The other two most common autosomal trisomies are trisomy 18, which results in Edwards syndrome, and trisomy 13, which leads to Patau syndrome. Edwards syndrome often presents with severe mental disability, clenched hands, a large back of the head, a small mouth, low-set ears, and rocker-bottom feet, which are characterized by large heels. Signs of patau syndrome include severe intellectual disability, a small head, small eyes, cleft lips or palate, more than five fingers on a hand (i.e., polydactyly), rocker-bottom feet, and malformation of the forebrain (i.e., holoprosencephaly). Advanced maternal age is a risk factor for all three trisomy disorders and for chromosomal aberrations in general.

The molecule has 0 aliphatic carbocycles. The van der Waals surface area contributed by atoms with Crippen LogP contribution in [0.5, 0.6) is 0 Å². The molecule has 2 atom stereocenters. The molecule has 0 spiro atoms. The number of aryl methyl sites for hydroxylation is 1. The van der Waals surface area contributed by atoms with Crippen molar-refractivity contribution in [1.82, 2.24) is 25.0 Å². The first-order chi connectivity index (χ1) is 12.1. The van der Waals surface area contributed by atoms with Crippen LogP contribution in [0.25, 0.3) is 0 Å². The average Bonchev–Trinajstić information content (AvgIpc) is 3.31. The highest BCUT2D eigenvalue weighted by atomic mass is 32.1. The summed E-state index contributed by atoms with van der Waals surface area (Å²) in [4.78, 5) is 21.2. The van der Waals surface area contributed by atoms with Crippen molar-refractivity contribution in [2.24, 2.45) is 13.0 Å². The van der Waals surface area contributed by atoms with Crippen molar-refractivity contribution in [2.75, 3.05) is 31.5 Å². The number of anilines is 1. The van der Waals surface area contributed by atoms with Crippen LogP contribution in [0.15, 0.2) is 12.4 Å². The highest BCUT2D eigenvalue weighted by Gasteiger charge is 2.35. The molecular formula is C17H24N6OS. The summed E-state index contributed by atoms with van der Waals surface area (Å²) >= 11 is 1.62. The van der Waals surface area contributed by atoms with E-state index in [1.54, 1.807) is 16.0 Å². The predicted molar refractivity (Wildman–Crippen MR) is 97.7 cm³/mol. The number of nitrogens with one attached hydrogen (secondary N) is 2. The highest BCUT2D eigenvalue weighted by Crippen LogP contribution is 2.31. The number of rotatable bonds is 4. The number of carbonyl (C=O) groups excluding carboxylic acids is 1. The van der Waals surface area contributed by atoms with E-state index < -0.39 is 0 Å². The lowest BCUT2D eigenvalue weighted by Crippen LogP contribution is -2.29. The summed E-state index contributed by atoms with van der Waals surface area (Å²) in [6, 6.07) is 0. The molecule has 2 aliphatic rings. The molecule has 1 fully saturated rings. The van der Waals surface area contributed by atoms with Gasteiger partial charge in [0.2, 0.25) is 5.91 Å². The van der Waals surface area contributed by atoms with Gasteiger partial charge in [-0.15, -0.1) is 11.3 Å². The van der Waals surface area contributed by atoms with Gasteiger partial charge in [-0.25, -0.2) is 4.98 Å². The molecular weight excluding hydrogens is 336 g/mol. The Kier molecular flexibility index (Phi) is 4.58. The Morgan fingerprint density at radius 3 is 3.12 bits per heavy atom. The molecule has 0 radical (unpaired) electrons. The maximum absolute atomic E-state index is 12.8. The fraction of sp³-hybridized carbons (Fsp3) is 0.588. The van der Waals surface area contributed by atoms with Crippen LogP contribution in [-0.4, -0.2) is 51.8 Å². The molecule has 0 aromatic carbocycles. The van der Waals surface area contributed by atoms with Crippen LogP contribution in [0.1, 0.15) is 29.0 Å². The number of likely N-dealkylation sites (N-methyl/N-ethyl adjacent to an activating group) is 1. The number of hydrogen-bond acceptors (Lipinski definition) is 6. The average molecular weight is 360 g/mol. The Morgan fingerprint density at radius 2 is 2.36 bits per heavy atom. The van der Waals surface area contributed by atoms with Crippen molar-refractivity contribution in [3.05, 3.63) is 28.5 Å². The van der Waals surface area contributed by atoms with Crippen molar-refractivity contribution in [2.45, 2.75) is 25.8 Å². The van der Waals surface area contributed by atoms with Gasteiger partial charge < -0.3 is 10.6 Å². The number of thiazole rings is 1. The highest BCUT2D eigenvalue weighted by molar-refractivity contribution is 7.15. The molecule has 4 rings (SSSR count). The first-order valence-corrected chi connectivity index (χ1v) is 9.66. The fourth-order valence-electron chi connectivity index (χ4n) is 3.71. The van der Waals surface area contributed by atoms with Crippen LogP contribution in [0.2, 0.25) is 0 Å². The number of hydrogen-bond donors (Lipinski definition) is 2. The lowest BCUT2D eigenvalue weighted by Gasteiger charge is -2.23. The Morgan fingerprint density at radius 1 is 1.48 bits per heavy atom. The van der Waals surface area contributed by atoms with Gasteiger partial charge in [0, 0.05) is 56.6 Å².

Aneuploidies of the sex chromosomes can also occur, but they usually present with different symptoms than autosomal disorders. In general, the signs and symptoms of sex chromosome aneuploidies include delayed puberty, absence of menstruation, ambiguous genitalia, and infertility. The most common sex chromosome disorder is Klinefelter syndrome, in which an individual with XY chromosomes has an additional X chromome, or the genotype of XXY, and is often assigned male at birth. The other two sex chromsome trisomies are XYY syndrome and XXX syndrome. Finally, Turner syndrome is the only sex chromosome monosomy, which occurs when a person inherits only one X chromosome and is usually assigned female at birth.
What causes chromosomal aberrations?